Riders Republic review: Ride or die

Ubisoft's Riders Republic is an exciting extreme sports game that doesn't take itself seriously.

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It feels like we don’t get many of the wacky extreme sports games that were so prevalent throughout the 90s and 2000s anymore. The ones that let you pull off wildly unrealistic but hilariously fun tricks with friends and maybe even some random players online. It’s why Riders Republic caught my attention. Riders Republic delivers an excellent extreme sports experience that’s often bogged down by server issues and multiplayer frustrations.

To the extreme

In Riders Republic, players take on the role of an up and coming extreme sports athlete, looking to get out there and make a name for themself. To do so, you’ll participate in a plethora of sporting activities from Bicycling, to skiing, snowboarding, wingsuiting, and more. Players will need to master them all in order to be one of the best.

One of the things that I immediately appreciated about Riders Republic was how unique and authentic all of the different sports felt. Going from riding a bike down a dirt path on the side of a mountain to skiing down icy hills feels entirely different. One of my biggest concerns going in was that the different sports would feel half-baked and too similar, but that’s far from the case in Riders Republic. Each sport has its own unique feel, as well as its own control set for different tricks and maneuvers.

Because of this, it’s cool seeing how skills translate to different events. I’m really good with the bicycle, and usually finished in first when playing with my friends. My brother is far better than me with the jet-powered wingsuit, and usually won with ease while I was missing checkpoints and flying into trees.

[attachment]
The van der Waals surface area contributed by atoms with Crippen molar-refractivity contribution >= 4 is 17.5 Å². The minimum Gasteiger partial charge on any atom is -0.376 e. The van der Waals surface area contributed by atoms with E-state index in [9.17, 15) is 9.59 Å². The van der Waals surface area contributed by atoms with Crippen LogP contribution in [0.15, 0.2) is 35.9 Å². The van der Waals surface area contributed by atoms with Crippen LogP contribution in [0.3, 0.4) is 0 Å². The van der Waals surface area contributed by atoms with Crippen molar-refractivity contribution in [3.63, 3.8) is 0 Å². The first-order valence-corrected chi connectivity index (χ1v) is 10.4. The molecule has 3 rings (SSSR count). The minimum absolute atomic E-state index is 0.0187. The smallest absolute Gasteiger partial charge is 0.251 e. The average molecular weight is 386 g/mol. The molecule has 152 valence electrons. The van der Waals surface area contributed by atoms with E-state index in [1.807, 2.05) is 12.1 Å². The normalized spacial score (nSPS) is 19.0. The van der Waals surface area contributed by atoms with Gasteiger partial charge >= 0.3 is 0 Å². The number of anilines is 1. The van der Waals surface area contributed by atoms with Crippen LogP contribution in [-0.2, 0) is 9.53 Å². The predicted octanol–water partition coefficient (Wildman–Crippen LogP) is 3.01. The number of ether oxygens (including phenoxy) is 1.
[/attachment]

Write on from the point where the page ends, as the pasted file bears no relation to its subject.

Within each sport, there’s also a lot of different event types to jump into. There’s standard races, time trials, head-to-head challenges, and plenty more. It’s very arcade-like, and I got a lot of enjoyment out of just trying to beat my personal record or finish ahead of my friends.

My favorite event in the game is the triathlon-style race, in which players switch between different sports over the course of one race. You may start on a bicycle, and then jump off of a ramp and then change into a wingsuit, and then finish the race on a snowboard. It’s everything great about the game coming together at once in a challenging and exciting way.

Social cues

The true selling point behind Riders republic is its social aspect. Players can go online and participate in races with large lobbies, or go against their friends privately. Playing online is some of the best stuff that you can do in Riders Republic… when it works.

The game suffers from some pretty harsh server issues. Playing on PC, there were an abundance of glitches and server-related crashes during my time with the game. From constantly getting kicked out of lobbies to an unplayable lag in some instances, Riders Republic’s online woes got in its own way of being a superb multiplayer experience. Luckily for Ubisoft, the worst issues will hopefully improve over time as more patches come to the game.

When the online mode is functioning properly, it’s electric. Participating in a race with 50 players all going down the same hill at once was complete chaos, but it was my kind of chaos. I love that Riders Republic doesn’t take itself too seriously, with over-the-top animations, cartoonish personalities, and silliness at every turn.

On the open road

The map in Riders Republic is rather large, and features different biomes tailored towards the available sporting events. Players have the option to fast travel, or they can opt to make the journey on the vehicle of their choosing. I dug how the map blended different environments together, and it was fun just screwing around testing different vehicle and environment combinations, like biking in the snow or skiing down a rocky mountain.